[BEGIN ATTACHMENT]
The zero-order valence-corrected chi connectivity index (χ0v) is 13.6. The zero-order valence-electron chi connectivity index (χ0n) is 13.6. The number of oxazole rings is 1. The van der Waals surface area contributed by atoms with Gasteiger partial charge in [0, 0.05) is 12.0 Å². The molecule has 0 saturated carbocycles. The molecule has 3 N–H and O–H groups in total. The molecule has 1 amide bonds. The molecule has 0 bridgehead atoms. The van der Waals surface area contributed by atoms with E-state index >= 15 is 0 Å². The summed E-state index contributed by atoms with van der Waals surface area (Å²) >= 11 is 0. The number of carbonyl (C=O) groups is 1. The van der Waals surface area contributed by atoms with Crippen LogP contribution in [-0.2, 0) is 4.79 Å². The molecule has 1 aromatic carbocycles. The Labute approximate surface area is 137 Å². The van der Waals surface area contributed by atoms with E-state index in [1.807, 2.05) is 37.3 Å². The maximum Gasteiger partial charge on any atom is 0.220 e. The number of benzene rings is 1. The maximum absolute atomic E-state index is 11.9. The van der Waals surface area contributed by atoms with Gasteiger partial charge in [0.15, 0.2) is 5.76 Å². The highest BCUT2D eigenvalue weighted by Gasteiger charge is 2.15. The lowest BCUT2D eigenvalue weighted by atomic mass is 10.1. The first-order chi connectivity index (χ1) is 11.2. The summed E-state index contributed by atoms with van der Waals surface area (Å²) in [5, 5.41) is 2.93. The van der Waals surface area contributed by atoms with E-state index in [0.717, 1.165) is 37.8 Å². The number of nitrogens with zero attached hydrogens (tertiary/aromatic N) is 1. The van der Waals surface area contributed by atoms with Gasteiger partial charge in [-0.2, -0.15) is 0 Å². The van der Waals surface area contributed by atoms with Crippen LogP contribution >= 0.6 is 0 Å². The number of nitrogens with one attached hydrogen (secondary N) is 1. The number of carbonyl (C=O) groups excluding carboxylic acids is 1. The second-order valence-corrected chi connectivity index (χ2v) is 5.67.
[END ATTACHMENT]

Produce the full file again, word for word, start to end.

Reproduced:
The zero-order valence-corrected chi connectivity index (χ0v) is 13.6. The zero-order valence-electron chi connectivity index (χ0n) is 13.6. The number of oxazole rings is 1. The van der Waals surface area contributed by atoms with Gasteiger partial charge in [0, 0.05) is 12.0 Å². The molecule has 0 saturated carbocycles. The molecule has 3 N–H and O–H groups in total. The molecule has 1 amide bonds. The molecule has 0 bridgehead atoms. The van der Waals surface area contributed by atoms with E-state index >= 15 is 0 Å². The summed E-state index contributed by atoms with van der Waals surface area (Å²) >= 11 is 0. The number of carbonyl (C=O) groups is 1. The van der Waals surface area contributed by atoms with Crippen LogP contribution in [-0.2, 0) is 4.79 Å². The molecule has 1 aromatic carbocycles. The Labute approximate surface area is 137 Å². The van der Waals surface area contributed by atoms with E-state index in [1.807, 2.05) is 37.3 Å². The maximum Gasteiger partial charge on any atom is 0.220 e. The number of benzene rings is 1. The maximum absolute atomic E-state index is 11.9. The van der Waals surface area contributed by atoms with Gasteiger partial charge in [0.15, 0.2) is 5.76 Å². The highest BCUT2D eigenvalue weighted by Gasteiger charge is 2.15. The lowest BCUT2D eigenvalue weighted by atomic mass is 10.1. The first-order chi connectivity index (χ1) is 11.2. The summed E-state index contributed by atoms with van der Waals surface area (Å²) in [5, 5.41) is 2.93. The van der Waals surface area contributed by atoms with E-state index in [0.717, 1.165) is 37.8 Å². The number of nitrogens with zero attached hydrogens (tertiary/aromatic N) is 1. The van der Waals surface area contributed by atoms with Gasteiger partial charge in [-0.2, -0.15) is 0 Å². The van der Waals surface area contributed by atoms with Crippen LogP contribution >= 0.6 is 0 Å². The number of nitrogens with one attached hydrogen (secondary N) is 1. The number of carbonyl (C=O) groups excluding carboxylic acids is 1. The second-order valence-corrected chi connectivity index (χ2v) is 5.67.